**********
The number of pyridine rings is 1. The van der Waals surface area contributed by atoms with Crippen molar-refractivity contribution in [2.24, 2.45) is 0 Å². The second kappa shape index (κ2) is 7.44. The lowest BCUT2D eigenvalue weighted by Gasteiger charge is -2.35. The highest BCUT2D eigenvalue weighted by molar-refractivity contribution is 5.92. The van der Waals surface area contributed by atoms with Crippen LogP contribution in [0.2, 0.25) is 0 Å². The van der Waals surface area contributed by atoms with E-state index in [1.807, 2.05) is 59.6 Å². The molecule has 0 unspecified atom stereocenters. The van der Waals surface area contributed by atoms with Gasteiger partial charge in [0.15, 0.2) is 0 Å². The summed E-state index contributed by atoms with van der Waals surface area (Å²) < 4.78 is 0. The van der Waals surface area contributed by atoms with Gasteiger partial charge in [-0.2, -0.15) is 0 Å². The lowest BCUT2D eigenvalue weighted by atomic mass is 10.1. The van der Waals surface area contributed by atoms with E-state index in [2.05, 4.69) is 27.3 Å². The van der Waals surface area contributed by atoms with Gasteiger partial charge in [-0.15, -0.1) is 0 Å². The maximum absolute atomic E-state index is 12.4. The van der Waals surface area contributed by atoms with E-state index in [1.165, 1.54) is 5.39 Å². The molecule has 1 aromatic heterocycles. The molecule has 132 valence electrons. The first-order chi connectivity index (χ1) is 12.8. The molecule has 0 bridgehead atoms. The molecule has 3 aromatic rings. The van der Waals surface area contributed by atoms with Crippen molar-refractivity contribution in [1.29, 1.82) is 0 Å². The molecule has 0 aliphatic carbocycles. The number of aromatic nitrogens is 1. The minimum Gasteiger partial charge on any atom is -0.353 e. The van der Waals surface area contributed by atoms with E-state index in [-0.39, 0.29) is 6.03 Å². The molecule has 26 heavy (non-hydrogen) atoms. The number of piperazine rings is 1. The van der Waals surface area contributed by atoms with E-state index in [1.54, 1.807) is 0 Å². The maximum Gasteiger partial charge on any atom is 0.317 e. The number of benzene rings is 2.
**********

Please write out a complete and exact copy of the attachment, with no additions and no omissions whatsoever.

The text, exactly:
The number of pyridine rings is 1. The van der Waals surface area contributed by atoms with Crippen molar-refractivity contribution in [2.24, 2.45) is 0 Å². The second kappa shape index (κ2) is 7.44. The lowest BCUT2D eigenvalue weighted by Gasteiger charge is -2.35. The highest BCUT2D eigenvalue weighted by molar-refractivity contribution is 5.92. The van der Waals surface area contributed by atoms with Crippen LogP contribution in [0.2, 0.25) is 0 Å². The van der Waals surface area contributed by atoms with E-state index in [1.807, 2.05) is 59.6 Å². The molecule has 0 unspecified atom stereocenters. The van der Waals surface area contributed by atoms with Gasteiger partial charge in [0.15, 0.2) is 0 Å². The summed E-state index contributed by atoms with van der Waals surface area (Å²) < 4.78 is 0. The van der Waals surface area contributed by atoms with Gasteiger partial charge in [-0.2, -0.15) is 0 Å². The lowest BCUT2D eigenvalue weighted by atomic mass is 10.1. The van der Waals surface area contributed by atoms with E-state index in [2.05, 4.69) is 27.3 Å². The van der Waals surface area contributed by atoms with Gasteiger partial charge in [-0.15, -0.1) is 0 Å². The maximum absolute atomic E-state index is 12.4. The van der Waals surface area contributed by atoms with E-state index in [1.165, 1.54) is 5.39 Å². The molecule has 1 aromatic heterocycles. The molecule has 132 valence electrons. The first-order chi connectivity index (χ1) is 12.8. The molecule has 0 bridgehead atoms. The molecule has 3 aromatic rings. The van der Waals surface area contributed by atoms with Crippen molar-refractivity contribution in [1.29, 1.82) is 0 Å². The molecule has 0 aliphatic carbocycles. The number of aromatic nitrogens is 1. The minimum Gasteiger partial charge on any atom is -0.353 e. The van der Waals surface area contributed by atoms with E-state index in [-0.39, 0.29) is 6.03 Å². The molecule has 26 heavy (non-hydrogen) atoms. The number of piperazine rings is 1. The van der Waals surface area contributed by atoms with E-state index in [1.54, 1.807) is 0 Å². The maximum Gasteiger partial charge on any atom is 0.317 e. The number of benzene rings is 2.